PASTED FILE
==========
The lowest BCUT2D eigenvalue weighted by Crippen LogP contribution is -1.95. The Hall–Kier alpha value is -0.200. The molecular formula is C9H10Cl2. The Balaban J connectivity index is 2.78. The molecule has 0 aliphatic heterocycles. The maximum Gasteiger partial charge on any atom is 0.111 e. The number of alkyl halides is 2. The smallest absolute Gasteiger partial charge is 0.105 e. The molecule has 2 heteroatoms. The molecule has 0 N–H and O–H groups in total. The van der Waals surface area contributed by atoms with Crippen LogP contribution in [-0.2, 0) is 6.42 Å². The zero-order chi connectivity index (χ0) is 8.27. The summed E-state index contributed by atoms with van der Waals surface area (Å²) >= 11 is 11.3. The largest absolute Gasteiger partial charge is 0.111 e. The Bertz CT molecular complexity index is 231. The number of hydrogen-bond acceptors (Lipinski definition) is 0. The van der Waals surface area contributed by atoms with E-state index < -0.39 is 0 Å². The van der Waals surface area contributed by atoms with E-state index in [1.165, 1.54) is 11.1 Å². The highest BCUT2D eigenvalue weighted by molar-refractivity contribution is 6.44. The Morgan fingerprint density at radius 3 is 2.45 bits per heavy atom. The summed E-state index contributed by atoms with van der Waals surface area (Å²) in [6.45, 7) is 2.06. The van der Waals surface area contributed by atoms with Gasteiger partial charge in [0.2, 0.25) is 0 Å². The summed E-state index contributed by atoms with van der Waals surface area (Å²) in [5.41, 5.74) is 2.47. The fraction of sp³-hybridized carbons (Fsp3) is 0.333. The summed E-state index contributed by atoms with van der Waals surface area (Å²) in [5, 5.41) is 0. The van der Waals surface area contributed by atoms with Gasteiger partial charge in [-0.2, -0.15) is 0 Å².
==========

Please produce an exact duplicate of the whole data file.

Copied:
The lowest BCUT2D eigenvalue weighted by Crippen LogP contribution is -1.95. The Hall–Kier alpha value is -0.200. The molecular formula is C9H10Cl2. The Balaban J connectivity index is 2.78. The molecule has 0 aliphatic heterocycles. The maximum Gasteiger partial charge on any atom is 0.111 e. The number of alkyl halides is 2. The smallest absolute Gasteiger partial charge is 0.105 e. The molecule has 2 heteroatoms. The molecule has 0 N–H and O–H groups in total. The van der Waals surface area contributed by atoms with Crippen LogP contribution in [-0.2, 0) is 6.42 Å². The zero-order chi connectivity index (χ0) is 8.27. The summed E-state index contributed by atoms with van der Waals surface area (Å²) >= 11 is 11.3. The largest absolute Gasteiger partial charge is 0.111 e. The Bertz CT molecular complexity index is 231. The number of hydrogen-bond acceptors (Lipinski definition) is 0. The van der Waals surface area contributed by atoms with E-state index < -0.39 is 0 Å². The van der Waals surface area contributed by atoms with E-state index in [1.165, 1.54) is 11.1 Å². The highest BCUT2D eigenvalue weighted by molar-refractivity contribution is 6.44. The Morgan fingerprint density at radius 3 is 2.45 bits per heavy atom. The summed E-state index contributed by atoms with van der Waals surface area (Å²) in [6.45, 7) is 2.06. The van der Waals surface area contributed by atoms with Gasteiger partial charge in [0.2, 0.25) is 0 Å². The summed E-state index contributed by atoms with van der Waals surface area (Å²) in [5.41, 5.74) is 2.47. The fraction of sp³-hybridized carbons (Fsp3) is 0.333. The summed E-state index contributed by atoms with van der Waals surface area (Å²) in [5, 5.41) is 0. The van der Waals surface area contributed by atoms with Gasteiger partial charge in [-0.2, -0.15) is 0 Å².